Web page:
29 May 2024

Fatal Dunedin stabbing: 'Name suppression needs to be respected' - principal

5:48 pm on 29 May 2024
Enere Mclaren-Taana

Sixteen-year-old Enere McLaren-Taana was fatally stabbed outside a Dunedin bus hub last week. Photo: Facebook screenshot

The school principal of a Dunedin teenager fatally stabbed last week is cautioning students not to illegally share the name of the 13-year-old murder accused.

Trinity Catholic College student Enere McLaren-Taana, 16, was attacked and stabbed outside the bus hub in Dunedin on Thursday.

He was rushed to hospital but later died, sparking an outpouring of grief among the local community.

A 13-year-old boy was granted name suppression when he appeared in the Youth Court on Friday charged with murder.

But reports of the accused's name permeating online have prompted Trinity Catholic College principal Kate Nicholson to issue a reminder to the wider school community of the legal ramifications.

Nicholson told RNZ high emotions and social media were a "dangerous" mix in scenarios like this.

"In a society where social media can sometimes be the first source of truth for some of our young ones growing up," she said.

"It's really important that they understand we've got a legal system in New Zealand that is trusted to make the right decision, and law is put in place to protect everybody.

"Name suppression is one example of that and that needs to be respected."

Trinity Catholic College in central Dunedin.

Trinity Catholic College in central Dunedin. Photo: Google Maps

Under the Criminal Procedure Act, any person who "knowingly or recklessly" publishes any name in breach of a suppression order could face a maximum penalty of six months imprisonment, or a fine of up to $25,000.

Nicholson said in a democratic society where freedom of speech was a factor, managing these situations presented difficulties.

"It's not unusual considering the number of witnesses that were present and Dunedin is a fairly connected place," she said.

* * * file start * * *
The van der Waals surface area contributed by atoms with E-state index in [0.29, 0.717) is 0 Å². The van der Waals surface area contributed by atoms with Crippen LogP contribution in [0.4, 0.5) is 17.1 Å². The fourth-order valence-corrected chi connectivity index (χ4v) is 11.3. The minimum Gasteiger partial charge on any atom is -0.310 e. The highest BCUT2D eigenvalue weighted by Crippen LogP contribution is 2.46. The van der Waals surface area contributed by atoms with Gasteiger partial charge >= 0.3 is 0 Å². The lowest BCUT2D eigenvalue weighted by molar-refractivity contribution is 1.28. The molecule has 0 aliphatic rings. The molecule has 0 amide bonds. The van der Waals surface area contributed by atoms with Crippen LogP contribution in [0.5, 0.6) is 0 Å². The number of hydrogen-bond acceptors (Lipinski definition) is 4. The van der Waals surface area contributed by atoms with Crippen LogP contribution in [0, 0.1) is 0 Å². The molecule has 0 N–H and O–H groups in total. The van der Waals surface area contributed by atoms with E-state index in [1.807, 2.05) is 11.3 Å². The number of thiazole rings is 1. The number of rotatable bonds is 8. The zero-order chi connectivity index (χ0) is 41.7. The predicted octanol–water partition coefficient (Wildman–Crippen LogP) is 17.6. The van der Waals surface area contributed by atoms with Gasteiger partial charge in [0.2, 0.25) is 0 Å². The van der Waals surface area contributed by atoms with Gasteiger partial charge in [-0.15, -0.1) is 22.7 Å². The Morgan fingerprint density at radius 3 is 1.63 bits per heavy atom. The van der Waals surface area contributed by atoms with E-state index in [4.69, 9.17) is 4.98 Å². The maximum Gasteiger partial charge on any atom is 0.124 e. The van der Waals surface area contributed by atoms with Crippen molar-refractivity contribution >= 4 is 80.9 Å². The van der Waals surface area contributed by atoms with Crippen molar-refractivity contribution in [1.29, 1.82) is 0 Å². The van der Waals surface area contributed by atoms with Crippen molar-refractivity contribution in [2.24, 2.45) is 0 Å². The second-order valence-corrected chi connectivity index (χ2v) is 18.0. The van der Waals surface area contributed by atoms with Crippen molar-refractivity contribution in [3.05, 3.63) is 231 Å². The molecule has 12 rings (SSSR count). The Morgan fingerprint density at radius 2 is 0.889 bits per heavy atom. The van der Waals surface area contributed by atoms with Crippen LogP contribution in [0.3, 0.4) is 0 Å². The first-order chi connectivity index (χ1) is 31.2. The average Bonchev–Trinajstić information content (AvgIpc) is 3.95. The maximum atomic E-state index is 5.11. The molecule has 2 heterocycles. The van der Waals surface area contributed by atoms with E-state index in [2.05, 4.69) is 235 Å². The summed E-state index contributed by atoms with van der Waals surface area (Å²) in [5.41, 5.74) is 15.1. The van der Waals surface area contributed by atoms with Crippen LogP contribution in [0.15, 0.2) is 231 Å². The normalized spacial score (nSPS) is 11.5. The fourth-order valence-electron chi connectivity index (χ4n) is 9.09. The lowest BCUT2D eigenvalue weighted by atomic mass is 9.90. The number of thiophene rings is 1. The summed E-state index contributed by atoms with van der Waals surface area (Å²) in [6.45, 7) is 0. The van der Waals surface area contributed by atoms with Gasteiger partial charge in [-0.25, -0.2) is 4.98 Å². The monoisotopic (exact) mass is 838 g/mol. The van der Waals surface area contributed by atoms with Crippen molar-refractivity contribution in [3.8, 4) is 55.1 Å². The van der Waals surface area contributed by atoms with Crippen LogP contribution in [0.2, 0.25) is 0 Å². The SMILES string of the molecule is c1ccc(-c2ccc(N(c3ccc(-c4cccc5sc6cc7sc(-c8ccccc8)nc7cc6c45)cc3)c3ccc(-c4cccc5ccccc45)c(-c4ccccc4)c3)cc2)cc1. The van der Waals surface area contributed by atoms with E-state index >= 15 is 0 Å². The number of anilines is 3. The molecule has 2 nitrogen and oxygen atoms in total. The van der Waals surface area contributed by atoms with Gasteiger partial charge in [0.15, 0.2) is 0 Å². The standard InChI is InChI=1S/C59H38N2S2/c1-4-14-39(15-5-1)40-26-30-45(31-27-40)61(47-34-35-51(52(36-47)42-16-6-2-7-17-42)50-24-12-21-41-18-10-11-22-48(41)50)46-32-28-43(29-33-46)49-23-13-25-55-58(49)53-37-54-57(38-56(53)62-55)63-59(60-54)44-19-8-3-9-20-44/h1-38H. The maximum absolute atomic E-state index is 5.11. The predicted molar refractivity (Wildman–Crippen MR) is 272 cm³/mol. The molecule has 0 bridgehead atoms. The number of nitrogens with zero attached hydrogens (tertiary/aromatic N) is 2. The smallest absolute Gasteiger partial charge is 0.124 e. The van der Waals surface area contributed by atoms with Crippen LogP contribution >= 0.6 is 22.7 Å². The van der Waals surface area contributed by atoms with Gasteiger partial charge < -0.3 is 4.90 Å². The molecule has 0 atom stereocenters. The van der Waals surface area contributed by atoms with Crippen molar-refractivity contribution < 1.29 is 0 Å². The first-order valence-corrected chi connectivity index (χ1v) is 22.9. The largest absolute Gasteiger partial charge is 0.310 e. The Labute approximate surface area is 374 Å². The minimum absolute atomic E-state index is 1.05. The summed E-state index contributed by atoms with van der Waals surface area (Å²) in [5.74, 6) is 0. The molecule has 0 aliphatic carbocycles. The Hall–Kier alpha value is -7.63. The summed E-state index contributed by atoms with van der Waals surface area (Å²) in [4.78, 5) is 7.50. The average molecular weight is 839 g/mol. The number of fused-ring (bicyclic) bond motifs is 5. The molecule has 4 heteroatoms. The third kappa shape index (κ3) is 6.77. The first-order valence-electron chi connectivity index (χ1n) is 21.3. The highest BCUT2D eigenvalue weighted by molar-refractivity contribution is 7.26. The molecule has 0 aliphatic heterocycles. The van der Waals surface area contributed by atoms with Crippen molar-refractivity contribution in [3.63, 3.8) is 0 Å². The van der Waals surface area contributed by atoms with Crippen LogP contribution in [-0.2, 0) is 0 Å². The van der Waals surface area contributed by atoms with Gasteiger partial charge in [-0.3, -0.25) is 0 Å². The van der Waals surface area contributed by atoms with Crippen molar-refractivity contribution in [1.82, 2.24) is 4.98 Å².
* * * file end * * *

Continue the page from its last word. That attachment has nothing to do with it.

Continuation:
But she said from a local school perspective, it presented an opportunity for education.

"The processes of legal systems, the rights and the wrongs is maybe not learned about quite enough.

"It's an opportunity for our young ones to have some transparency and some learning around all of that."

Whether such actions are deliberate or unknowing, it is not the first time court-ordered suppression conditions have been defied online.

During the Grace Millane murder trial in 2019, police issued a warning after the British tourist's killer Jesse Kempson was named on social media when he still had name suppression.

Google also apologised after publishing Kempson's name when it appeared in the company's "What's Trending" email following his arrest in December 2018.

A teenager was stabbed at a bus hub on Great King Street in Dunedin CBD on 23 May 2024. It is across the road from the police station.

The scene of the fatal attack. Photo: RNZ / Tess Brunton

Meanwhile, tributes continue to pour in for Enere less than a week after the tragedy.

A Givealittlepage has been set up for his family with more than $13,000 raised as of Wednesday afternoon.

"Our McLaren-Taana extended family had our hearts and lives shattered when our Enere, tragically lost his life on Thursday,

"We acknowledge we know our 'Chuppi's' tragedy rocked more than our family and his close friends, and we feel that deep hurt with you all."

Heartfelt messages have also been shared by donators on the page.

"Your child should've come home from school, we all expect our children to come home from school.

"Cannot comprehend your pain and distress."

Another message read: "You had a great impact on our rugby team and we will miss you. You were a great player and a great person."

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